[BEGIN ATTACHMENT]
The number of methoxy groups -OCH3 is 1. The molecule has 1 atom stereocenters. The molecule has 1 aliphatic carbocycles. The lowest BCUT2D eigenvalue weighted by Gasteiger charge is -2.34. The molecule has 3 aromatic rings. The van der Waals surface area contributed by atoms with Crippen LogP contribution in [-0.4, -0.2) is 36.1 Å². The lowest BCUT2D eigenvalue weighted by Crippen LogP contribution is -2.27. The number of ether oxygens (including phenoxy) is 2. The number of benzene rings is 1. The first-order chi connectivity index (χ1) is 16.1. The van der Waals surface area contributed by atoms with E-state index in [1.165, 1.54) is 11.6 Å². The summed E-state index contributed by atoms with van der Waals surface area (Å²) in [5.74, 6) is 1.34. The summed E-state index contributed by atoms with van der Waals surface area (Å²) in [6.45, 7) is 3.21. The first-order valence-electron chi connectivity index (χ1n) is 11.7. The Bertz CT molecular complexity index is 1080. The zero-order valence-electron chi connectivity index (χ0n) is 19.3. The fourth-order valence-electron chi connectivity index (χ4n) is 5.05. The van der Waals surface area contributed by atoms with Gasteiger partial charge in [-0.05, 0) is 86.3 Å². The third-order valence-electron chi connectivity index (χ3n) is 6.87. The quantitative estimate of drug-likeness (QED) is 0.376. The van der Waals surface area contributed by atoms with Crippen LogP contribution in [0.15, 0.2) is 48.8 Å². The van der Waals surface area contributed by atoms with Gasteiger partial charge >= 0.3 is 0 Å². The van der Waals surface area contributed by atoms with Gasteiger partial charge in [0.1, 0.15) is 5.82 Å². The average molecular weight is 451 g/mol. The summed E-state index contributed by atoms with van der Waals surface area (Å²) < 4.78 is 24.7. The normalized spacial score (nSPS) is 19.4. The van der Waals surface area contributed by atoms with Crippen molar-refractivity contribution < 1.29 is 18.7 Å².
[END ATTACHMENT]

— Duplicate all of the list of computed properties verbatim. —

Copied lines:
The number of methoxy groups -OCH3 is 1. The molecule has 1 atom stereocenters. The molecule has 1 aliphatic carbocycles. The lowest BCUT2D eigenvalue weighted by Gasteiger charge is -2.34. The molecule has 3 aromatic rings. The van der Waals surface area contributed by atoms with Crippen LogP contribution in [-0.4, -0.2) is 36.1 Å². The lowest BCUT2D eigenvalue weighted by Crippen LogP contribution is -2.27. The number of ether oxygens (including phenoxy) is 2. The number of benzene rings is 1. The first-order chi connectivity index (χ1) is 16.1. The van der Waals surface area contributed by atoms with E-state index in [1.165, 1.54) is 11.6 Å². The summed E-state index contributed by atoms with van der Waals surface area (Å²) in [5.74, 6) is 1.34. The summed E-state index contributed by atoms with van der Waals surface area (Å²) in [6.45, 7) is 3.21. The first-order valence-electron chi connectivity index (χ1n) is 11.7. The Bertz CT molecular complexity index is 1080. The zero-order valence-electron chi connectivity index (χ0n) is 19.3. The fourth-order valence-electron chi connectivity index (χ4n) is 5.05. The van der Waals surface area contributed by atoms with Gasteiger partial charge in [-0.05, 0) is 86.3 Å². The third-order valence-electron chi connectivity index (χ3n) is 6.87. The quantitative estimate of drug-likeness (QED) is 0.376. The van der Waals surface area contributed by atoms with Crippen LogP contribution in [0.15, 0.2) is 48.8 Å². The van der Waals surface area contributed by atoms with Gasteiger partial charge >= 0.3 is 0 Å². The van der Waals surface area contributed by atoms with Gasteiger partial charge in [0.1, 0.15) is 5.82 Å². The average molecular weight is 451 g/mol. The summed E-state index contributed by atoms with van der Waals surface area (Å²) < 4.78 is 24.7. The normalized spacial score (nSPS) is 19.4. The van der Waals surface area contributed by atoms with Crippen molar-refractivity contribution < 1.29 is 18.7 Å².